Is It Too Late to Sue My Home Builder for Construction Defects I Found Years Later?

The effect of statutes of limitations and statutes of repose on construction-defect lawsuits.

One of the attractive features of purchasing a newly built home from a development company is that it will be fresh, clean, up to date, and customized to your tastes and interests. A downside, however, is that construction defects can take years to manifest. Can you sue a developer for faulty construction of that took place many years ago? Or has too much time gone by for a court to accept your case?

Before Suing: Check for Builder's Warranty

Most home builders give new owners a warranty of their work, though time limits are an issue here, too. You'll need to read your sales contract or dig up whatever separate document the builder gave you.

Expect to see a combination of maximum terms for different types of issues. It will likely be broken up, for example, two years' protection for plumbing and electrical defects, ten years for structural defects, and so on.

If You Need to Sue Over Construction Defects, What's the Legal Basis?

In many construction defect cases, the most likely remedy is to sue the developer for breach of contract. Let's say, for example, that the issue is a rotted deck. The developer had promised you a house with a deck, thus implying that the deck would be constructed with proper materials in a workmanlike manner.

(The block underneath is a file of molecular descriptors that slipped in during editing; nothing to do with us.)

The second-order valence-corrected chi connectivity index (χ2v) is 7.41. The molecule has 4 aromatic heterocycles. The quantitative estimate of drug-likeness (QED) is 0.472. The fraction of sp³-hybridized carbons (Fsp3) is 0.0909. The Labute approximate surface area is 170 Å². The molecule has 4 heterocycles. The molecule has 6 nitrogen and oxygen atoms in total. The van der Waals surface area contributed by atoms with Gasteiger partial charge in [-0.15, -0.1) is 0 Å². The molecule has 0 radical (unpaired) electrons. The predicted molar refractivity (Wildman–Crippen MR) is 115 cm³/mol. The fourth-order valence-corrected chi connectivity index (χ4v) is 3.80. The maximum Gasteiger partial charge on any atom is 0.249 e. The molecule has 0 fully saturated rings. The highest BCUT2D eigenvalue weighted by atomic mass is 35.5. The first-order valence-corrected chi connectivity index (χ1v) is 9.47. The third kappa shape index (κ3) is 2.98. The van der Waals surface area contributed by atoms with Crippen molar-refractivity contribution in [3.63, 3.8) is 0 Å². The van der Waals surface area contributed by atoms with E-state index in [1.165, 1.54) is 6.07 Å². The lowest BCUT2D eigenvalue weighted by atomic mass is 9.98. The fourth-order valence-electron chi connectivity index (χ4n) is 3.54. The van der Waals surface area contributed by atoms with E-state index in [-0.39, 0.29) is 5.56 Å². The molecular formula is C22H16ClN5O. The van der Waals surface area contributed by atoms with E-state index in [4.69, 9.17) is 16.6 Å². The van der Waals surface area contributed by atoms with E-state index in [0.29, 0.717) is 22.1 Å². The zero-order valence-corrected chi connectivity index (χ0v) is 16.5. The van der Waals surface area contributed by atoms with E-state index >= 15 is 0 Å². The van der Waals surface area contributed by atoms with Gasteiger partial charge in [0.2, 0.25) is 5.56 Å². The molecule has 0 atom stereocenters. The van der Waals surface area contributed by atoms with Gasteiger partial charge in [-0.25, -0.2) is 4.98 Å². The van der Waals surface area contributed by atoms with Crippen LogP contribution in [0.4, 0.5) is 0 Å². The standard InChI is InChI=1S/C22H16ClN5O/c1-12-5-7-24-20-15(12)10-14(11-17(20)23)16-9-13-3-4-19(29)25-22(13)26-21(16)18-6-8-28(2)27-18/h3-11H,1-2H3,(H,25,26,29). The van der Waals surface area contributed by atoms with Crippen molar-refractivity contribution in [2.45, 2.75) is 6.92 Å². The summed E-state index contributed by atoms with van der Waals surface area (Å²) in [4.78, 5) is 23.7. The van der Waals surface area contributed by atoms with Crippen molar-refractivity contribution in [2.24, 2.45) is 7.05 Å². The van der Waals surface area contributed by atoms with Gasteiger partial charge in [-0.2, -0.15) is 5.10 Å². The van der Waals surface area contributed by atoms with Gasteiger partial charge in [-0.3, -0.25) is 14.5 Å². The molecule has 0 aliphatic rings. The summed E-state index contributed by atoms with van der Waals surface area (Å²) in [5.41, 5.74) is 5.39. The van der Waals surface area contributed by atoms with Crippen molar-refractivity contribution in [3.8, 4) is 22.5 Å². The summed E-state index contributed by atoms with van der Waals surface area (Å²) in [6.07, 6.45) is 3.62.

Your lawsuit would allege, through expert witnesses with a specialty in engineering, that the developer used shoddy materials and/or constructed the deck improperly.

Statute of Limitations Might Place a Time Limit on Your Construction Defect Lawsuit

As a potential plaintiff, you need to worry about two types of laws that might exist in your state:

  • the statute of limitations, and
  • the statute of repose.

A statute of limitations limits the amount of time during which someone may file suit, based on the basis of the legal claim and when the problem occurred or was discovered. The statute of limitations for a breach of contract tends to range from three years to ten years. (States' laws differ on this.) You would need to assert that the breach (the construction of the faulty deck) occurred within that time period.

In construction law, however, there is a concept known as a latent defect. This is a construction defect that you could not have reasonably known about within the statutory period.

Using the deck example, you might argue that the deck did not noticeably sink into the ground until a year after the breach of contract limitation period had already expired. This is sometimes known as the "discovery rule," and courts can use it to allow a plaintiff to extend a statute of limitations period.

Statute of Repose Might Block Claims Beyond a Certain Time Period

Whether your state's law contains a statute of repose is the second legal issue to check into. Not all states have a statute of repose. But a statute of repose acts as an absolute block on claims for construction defects beyond a certain number of years. These periods cannot be elongated by the discovery rule, if you find a latent defect. The purpose of these laws is to give legal certainty to contractors and developers.

Will Your Builder Actually Pay?

Another important concern is whether your builder's company is still operating, and in a financial condition to make good if you successfully bring a claim. See Suing a Bankrupt Home Builder for Construction Defects for more information.

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